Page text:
By Michelle Kovacevic, originally published at Forests Climate Change
Madre de Dios, a region of Peru best known for its gold fever, is not the only place in the country where a piece of land can be classified as a mining concession and farmer’s field at the same time.
Millions of hectares of land in Peru are subject to overlapping claims, giving some indication of the complexity of land-use classification and titling in the country. Decentralization is one of the reasons for this; land-use powers and responsibilities have started to be distributed across government agencies and directorates that often have competing mandates and powers related to land use.
A case in point is Peru’s Ministry of Environment, researchers and legal experts say. While it is tasked with advancing REDD+ and other environmental conservation agendas, it doesn’t have many of the powers and responsibilities necessary to fulfill that mandate (see our interactive infographic to explore this for yourself).
“Most key powers related to land-use classification, planning, titling, and permitting are housed in other ministries. This makes it challenging for the Ministry of Environment on its own to change business as usual and move the country towards lower emissions development,” said Ashwin Ravikumar from the Center for International Forestry Research (CIFOR), author of a forthcoming report on decentralization and land-use policy in Peru.
While Peru has shown enthusiasm and increased political will to address environmental and forestry issues in recent years, it also faces challenges of balancing priorities of economic growth, poverty reduction and sustainable land use.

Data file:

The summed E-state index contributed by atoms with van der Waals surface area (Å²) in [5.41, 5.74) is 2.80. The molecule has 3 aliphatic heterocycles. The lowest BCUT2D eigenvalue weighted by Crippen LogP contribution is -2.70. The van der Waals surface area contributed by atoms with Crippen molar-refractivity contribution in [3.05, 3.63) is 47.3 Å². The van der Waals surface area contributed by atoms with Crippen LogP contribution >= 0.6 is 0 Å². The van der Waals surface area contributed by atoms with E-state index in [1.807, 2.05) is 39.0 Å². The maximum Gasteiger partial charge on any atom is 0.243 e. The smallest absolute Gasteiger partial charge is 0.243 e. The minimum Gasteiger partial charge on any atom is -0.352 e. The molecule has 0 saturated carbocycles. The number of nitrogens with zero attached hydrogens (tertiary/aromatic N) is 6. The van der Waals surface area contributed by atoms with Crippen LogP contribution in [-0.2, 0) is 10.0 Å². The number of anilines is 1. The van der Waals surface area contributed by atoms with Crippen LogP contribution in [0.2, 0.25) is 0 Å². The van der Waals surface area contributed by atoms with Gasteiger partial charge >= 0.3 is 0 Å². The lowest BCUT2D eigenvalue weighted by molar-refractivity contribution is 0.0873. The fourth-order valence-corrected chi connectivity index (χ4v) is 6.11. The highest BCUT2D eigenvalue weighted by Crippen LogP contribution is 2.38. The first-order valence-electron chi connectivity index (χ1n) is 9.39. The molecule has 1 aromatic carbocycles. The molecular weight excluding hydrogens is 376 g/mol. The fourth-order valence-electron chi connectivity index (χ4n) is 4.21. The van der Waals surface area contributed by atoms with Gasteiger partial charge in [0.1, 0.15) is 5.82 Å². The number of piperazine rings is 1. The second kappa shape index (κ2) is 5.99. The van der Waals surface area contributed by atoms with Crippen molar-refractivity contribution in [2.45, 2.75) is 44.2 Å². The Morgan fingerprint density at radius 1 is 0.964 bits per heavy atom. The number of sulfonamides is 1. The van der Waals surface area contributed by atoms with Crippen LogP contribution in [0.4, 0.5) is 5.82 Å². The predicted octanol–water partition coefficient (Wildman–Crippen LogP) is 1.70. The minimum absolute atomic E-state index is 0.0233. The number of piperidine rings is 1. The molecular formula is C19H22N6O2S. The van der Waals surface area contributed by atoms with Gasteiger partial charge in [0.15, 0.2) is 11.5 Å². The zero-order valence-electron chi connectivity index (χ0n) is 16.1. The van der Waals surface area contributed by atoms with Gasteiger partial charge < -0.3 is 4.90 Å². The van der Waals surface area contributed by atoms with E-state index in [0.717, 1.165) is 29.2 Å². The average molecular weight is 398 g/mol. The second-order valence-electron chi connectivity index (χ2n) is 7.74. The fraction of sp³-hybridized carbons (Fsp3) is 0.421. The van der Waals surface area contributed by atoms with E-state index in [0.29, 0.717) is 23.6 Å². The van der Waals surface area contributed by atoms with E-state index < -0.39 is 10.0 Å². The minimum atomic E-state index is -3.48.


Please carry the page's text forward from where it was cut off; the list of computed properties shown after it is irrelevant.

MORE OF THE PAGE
The national government’s priorities have become clear in recent months, with the Ministry of Finance’s approved economic stimulus package or paquetazo (endorsed by Peru’s President Ollanta Humala) aiming to set the country clearly on a path of 5% economic growth per annum in the wake of an economic slowdown associated with lower mineral prices. The package also waters down the Ministry of Environment’s ability to enforce territorial planning for economically optimized and holistically designed land-use activities.
Institutions have been set up to improve coordination and resolve overlapping or conflicting power disputes between national, regional and local governments and across sectors but have had limited success, according to Pablo Peña from the Peruvian Society for Environmental Law (SPDA).
“Some were set up with an initial excitement that has slowly faded away…they still formally exist but haven’t convened in years,” he said.
Peru will host the U.N. climate change negotiations in December, where the first draft of a post-2020 climate agreement is likely to emerge. Following intense discussion at a UN climate body meeting in June about how greenhouse gas emissions from land sectors can be addressed, it’s likely these issues will be at the forefront of the Peru meeting.
The growing demand for resources in Peru and globally has seen the government introduce a range of policies to encourage agricultural production (palm oil, soybean) for national and international markets. This is the biggest cause of deforestation in the country and subsequently has led to an increase in carbon emissions; 61% of Peru’s emissions come from forestry, agriculture and land-use change.
Read more at Forests Climate Change
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